Who’s using it?
Credit: Modbot inc
Modbot was formed by two Aussie blokes, Adam and Daniel, with the aim to challenge the light industrial medical robots industry. Each robot is made out of 3 basic components you can buy in different sizes. As a result they can focus production on a larger quantity or fewer components and produce ‘very’ cheap robotic solutions. All of this had been designed in Fusion 360! The simplicity is pure art.
This company has received lots of press in Sweden for their products and the way they are creating high end jewellery. Their products are all laser sintered and then plated with semi precious materials. It’s stunning work and a great example of how old school tactile approaches can be combined with modern CAD / CAM work flows, in this case enabled with Autodesk tools. I bet these guys are hoping the SPARK platform will become integrated in Fusion 360.
This innovative team have used Fusion 360 to design a low cost Tuberculosis tester. Using the Android operating system, to run an app it leverages the ‘Cloud’ to perform calculations on the data supplied from this hand held device. The hope is the low costs and distribution simplicity will go a long way towards increasing the diagnosis rates for on of the great silent killers. These guys are looking for funding, they seem like ideal Microsoft foundation candidates!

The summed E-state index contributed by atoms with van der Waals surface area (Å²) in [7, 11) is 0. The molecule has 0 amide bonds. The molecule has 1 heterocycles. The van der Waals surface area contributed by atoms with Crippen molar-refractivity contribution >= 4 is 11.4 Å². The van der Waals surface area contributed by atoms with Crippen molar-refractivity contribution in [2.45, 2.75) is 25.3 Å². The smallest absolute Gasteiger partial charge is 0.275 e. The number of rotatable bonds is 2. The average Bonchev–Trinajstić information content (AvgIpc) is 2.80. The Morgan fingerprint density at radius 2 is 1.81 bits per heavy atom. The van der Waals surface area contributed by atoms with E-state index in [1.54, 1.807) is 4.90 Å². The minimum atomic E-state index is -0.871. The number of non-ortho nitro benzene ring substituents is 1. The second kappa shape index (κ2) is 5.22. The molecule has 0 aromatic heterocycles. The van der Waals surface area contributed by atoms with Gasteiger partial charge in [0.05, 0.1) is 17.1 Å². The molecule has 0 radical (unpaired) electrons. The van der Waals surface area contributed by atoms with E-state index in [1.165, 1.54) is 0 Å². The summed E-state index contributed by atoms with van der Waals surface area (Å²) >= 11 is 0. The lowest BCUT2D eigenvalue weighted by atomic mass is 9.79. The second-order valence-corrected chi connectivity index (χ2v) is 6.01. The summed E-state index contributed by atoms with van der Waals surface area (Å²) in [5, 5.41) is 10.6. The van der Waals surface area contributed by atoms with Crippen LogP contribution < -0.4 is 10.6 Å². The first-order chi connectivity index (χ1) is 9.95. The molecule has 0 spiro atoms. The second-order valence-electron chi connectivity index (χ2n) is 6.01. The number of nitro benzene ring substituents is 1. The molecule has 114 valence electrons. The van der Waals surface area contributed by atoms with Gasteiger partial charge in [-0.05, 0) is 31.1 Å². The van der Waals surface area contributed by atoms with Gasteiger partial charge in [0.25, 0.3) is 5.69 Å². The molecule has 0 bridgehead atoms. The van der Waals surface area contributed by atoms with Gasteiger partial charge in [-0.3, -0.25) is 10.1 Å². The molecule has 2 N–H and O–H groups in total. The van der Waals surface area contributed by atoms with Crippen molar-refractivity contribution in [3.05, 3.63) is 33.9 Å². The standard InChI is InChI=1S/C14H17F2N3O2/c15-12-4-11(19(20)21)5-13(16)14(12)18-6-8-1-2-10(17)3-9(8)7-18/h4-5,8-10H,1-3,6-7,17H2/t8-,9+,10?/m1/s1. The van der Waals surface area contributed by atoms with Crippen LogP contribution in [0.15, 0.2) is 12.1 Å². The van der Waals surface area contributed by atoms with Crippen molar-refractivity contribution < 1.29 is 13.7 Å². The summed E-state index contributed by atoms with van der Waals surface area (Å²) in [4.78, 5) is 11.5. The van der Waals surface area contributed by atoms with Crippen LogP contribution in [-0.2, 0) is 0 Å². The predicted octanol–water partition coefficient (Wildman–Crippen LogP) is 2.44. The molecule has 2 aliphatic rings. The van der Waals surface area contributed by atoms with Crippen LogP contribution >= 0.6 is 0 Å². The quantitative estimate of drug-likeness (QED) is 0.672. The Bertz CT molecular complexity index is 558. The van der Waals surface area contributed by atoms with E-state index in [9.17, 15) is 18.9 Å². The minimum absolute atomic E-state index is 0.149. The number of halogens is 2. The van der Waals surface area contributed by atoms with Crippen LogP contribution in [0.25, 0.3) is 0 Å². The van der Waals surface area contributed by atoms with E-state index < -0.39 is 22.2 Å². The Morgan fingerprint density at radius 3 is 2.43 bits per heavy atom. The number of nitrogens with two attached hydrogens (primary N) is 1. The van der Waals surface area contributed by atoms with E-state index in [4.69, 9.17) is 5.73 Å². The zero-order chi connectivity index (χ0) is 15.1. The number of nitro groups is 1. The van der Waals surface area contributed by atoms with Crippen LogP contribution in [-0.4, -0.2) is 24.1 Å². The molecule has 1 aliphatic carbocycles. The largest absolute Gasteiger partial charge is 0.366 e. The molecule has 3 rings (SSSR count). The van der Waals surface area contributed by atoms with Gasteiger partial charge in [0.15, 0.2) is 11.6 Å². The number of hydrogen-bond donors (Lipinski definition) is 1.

The next element Kevin demonstrated took me by surprise. Within the modelling environment, you are able to create saved views, this capture both view positions and visual changes, such as colour and texture options. Inventor has a similar feature called View Representations, so I didn’t see this as a big deal. But. Then he switched over to My Hub, and told me to imagine I’d been sent a share link to this model. On the model page, you have access to one thumbnail per saved view. Again, not all that impressive, but when he clicked on these thumbnails, a larger viewing window appears next to them containing a medium resolution rendering! That surprised me, they were very good quality and definitely good enough to convey design intent or to make decisions regarding style changes. These renderings happen on the fly and are included as part of your monthly or annual subscription. So what if you want high resolution renders? or you want your client to pick which view they want rendered at high res? Well they can, right within that large preview window. Users can even change or select settings to control the resulting render! Now that is a great example of how the power of the cloud can be leveraged. However, these high resolution renders do consume cloud credits, which is to be expected.